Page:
Odd Thomas by Dean Koontz
I started reading Koontz in my early teens, and he’s still one of those writers I keep coming back to. I prefer his more experimental earlier output. His more recent material is a bit too formulaic, but he broke the mould with the Odd Thomas series.
The Dice Man by Luke Rhinehart
An often-overlooked American classic about a psychologist who gets tired of making decisions and instead puts his fate in the hands of chance. The dice life is liberating and intoxicating if you are brave enough to see it through, but invariably takes you down the wrong path.
Fight Club by Chuck Palahniuk
A modern classic. You’ve probably seen the film, but I urge you to give the book a shot, if you haven’t already. It’s spellbinding. You could read it a dozen times over and take something different from it every time.
Iron Maiden: Live After Death
I’m normally into punk rock, but it doesn’t seem right to listen to that in a cemetery in the dead of night. Too upbeat and bouncy. So instead, I’m taking Iron Maiden’s Live After death from 1985, and again cheating a bit because it’s a double album. At least the vinyl was. They squashed it all onto a single CD by omitting the fourth side, and that’s the one with Wrathchild on it, so I’m not having that. I first listened to this on a Sony Walkman as a teenager with a thunderstorm raging outside, so I can’t think of anything more suitable.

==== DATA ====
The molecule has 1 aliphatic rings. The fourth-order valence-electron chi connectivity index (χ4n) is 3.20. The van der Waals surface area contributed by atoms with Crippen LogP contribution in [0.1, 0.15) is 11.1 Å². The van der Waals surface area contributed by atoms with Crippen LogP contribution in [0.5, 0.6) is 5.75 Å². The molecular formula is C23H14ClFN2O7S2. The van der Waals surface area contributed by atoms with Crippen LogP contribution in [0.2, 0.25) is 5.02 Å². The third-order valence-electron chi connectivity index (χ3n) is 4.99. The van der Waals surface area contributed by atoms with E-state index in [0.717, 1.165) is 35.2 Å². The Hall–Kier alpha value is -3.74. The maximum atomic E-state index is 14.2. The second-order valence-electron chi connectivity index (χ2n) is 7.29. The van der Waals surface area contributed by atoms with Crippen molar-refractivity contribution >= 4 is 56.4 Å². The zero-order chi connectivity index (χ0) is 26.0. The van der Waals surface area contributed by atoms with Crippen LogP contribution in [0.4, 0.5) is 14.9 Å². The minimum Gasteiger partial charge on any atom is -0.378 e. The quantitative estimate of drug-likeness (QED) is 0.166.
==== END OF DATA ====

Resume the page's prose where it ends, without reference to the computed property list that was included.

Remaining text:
Pocket survival kit.
I’ve always been into prepping. I don’t have a bunker in the garden or anything, but a pocket survival kit containing some essential items that might come in handy in the event of a complete societal breakdown would make me feel a whole lot more secure. Plus, if I get cold I can make a fire and if I get hungry or bored I could go fishing or snaring rabbits or something.
Craig, a journalism graduate trying desperately to get a foothold in a fading industry, is going nowhere fast.
While searching for a project to occupy himself, he stumbles across a blog written by a girl called Kami about internet rituals – challenges undertaken by those seeking to make contact with ghosts or other supernatural entities.
Craig becomes obsessed, and when Kami suddenly disappears he goes in search of her.
From there he is powerless to prevent his life spiralling out of control as he is drawn deeper and deeper into a dark, dangerous world where nothing is quite what it seems, a world populated not just by urban myths and hearsay, but by real-life killers.
He thinks he is in control, but nothing can be further from the truth.
Chris Saunders, who writes fiction as C.M. Saunders, is a freelance journalist and editor from south Wales. His work has appeared in almost 100 magazines, ezines and anthologies worldwide, and he has held staff positions at several leading UK magazines ranging from Staff Writer to Associate Editor. His books have been both traditionally and independently published, the latest release being Tethered on Terror tract Publishing.
You can follow C.M. on Twitter @CMSaunders01
Find out more about C.M. by visiting his official website www.cmsaunders.com
Look for C.M. on Facebook HERE